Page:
Falling coronavirus rates brings people back to stores

People are back in stores after restrictions are relaxed.
People are back in stores after restrictions are relaxed. Source: Merilin Pärli/ERR

The turnover of the retail chains' e-commerce has matched the coronavirus waves - with declining COVID-19 rates, most people have gone back to actual stores instead of using e-shops.

The strongly expanded e-business of retail chains has not yet turned a profit, but the stores will continue to invest, as they forecast that e-business will continue to grow.

Last year, when the coronavirus wave prompted an emergency situation to be declared, retail chains were not ready for it, so that those customers who essentially flooded e-shops overnight virtually paralyzed the marginal e-business logistics. To manage the wait lines, retail chains quickly started investing to increase their service capacity, but there were still limits.

This spring, society has been more open and the shocks less than they were a year ago, but e-commerce still reached a new turnover peaks compared with last spring. March this year was the most successful month for e-stores.

"It must be said that almost 50 percent of stores had a larger volume," Coop Estonia's e-commerce manager Mait Mäesalu says by way of comparison this year with the previous March. "And this was more due to the fact that everything has developed over the years and we were just able to serve more customers. After March, there was a slight decline."

Kristi Lomp, board member at Selver supermarket chain, also says this spring has been very different for e-commerce from last spring.

"Nor has the situation changed much in terms of the number of customers, but restrictions definitely affect what is bought and how much is bought. When restrictions are relaxed, people usually go to the store more often, and buy less, and if restrictions are stricter, they go less frequently, but buy more," Lomp said.

The relaxing of restrictions has partly brought people back to regular stores, but retail chains do not consider the turnover decrease of e-shops to be very large.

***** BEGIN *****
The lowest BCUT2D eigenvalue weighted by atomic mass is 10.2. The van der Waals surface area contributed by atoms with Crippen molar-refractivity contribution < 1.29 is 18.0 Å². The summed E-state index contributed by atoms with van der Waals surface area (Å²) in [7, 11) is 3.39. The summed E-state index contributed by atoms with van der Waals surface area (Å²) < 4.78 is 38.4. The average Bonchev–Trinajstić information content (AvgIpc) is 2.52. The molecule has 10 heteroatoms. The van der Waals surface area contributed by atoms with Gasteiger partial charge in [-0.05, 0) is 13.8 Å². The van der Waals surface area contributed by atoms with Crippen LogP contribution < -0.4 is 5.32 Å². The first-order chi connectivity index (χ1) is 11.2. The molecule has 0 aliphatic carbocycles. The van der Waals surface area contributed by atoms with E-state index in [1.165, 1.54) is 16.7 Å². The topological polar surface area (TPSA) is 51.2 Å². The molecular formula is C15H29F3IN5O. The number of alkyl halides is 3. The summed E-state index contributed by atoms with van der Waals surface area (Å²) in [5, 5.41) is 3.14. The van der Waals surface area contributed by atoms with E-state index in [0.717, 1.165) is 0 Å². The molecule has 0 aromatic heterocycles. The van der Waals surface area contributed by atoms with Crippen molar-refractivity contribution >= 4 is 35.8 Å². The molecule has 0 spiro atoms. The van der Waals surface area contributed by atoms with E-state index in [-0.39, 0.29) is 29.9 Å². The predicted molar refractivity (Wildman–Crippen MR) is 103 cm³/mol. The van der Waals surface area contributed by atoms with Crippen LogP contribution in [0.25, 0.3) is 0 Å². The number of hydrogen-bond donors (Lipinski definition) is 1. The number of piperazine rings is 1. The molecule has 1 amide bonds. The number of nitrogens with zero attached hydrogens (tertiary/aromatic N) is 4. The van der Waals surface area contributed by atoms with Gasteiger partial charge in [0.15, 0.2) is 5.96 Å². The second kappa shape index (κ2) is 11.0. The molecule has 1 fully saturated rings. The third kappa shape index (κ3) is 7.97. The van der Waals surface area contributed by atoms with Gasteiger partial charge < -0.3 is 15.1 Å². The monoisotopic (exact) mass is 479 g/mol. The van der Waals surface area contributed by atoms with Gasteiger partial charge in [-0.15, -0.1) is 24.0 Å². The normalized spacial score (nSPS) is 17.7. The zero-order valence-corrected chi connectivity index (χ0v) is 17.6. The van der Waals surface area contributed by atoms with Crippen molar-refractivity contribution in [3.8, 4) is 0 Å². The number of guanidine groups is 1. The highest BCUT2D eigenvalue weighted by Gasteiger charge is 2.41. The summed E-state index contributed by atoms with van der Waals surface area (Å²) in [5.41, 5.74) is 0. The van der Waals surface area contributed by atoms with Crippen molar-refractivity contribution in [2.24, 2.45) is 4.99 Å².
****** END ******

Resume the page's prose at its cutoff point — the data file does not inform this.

"We see a 10-15 percent decrease compared to the peak period. But in some ways it was also predictable," Jarmo Mätnikov, the supply chain manager of Rimi's e-store, said.

"March was definitely the strongest month this year. After March, there was a slight decline, but at the moment, we can't see a large decline in e-store turnover," Mait Mäesalu said.

Kristi Lomp said with conviction: E-commerce has come to stay.

At the same time, retail chains acknowledge that e-commerce is running in waves, where both coronavirus restrictions and seasonality play a role - for example, in the summer people prefer to jump go to the store themselves.

Despite the fact that at the time of the restrictions, most people seemed to be buying milk and bread in the e-shop, the e-commerce turnover of retail chains is still marginal compared with regular trade.

"It will stay at 5-10 percent of the volume. But before the crisis, it was one or two percent," Mait Mäesalu said assessing the size of Coop's e-business.

"It depends on how strict the restrictions have been and how many people have been forced to stay at home, but the turnover of e-stores has never increased by more than ten percent," Lomp said.

At the same time, investments in e-commerce have been significant.

"The figures are still in the seven digits," Lomp admitted.

The stores admitted that due to the large investments, the e-business has not yet paid off, although this year's March already gave hope to reach zero in some places.

"Certainly, e-commerce today in its development phase cannot be said to be as effective as traditional commerce, but we are getting closer to this break-even point every month, and I believe that at some point we will also get where we can talk about a profitable business," Lomp said about e-Selver.

Stores will continue to invest in e-business. For example, Selver completely turned its logistics around a year ago. At that time, the company set up a special e-store warehouse behind its outlet in Järve, Tallinn, from where goods were distributed to homes across Estonia. However, this is done in 11 places all over Estonia, and from the middle of this week, deliveries will extend across Estonia, from Võru to the island of Vormsi.

Other stores say they are confident that e-business will continue to grow despite the crown and will make their investment plans accordingly.


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Editor: Roberta Vaino

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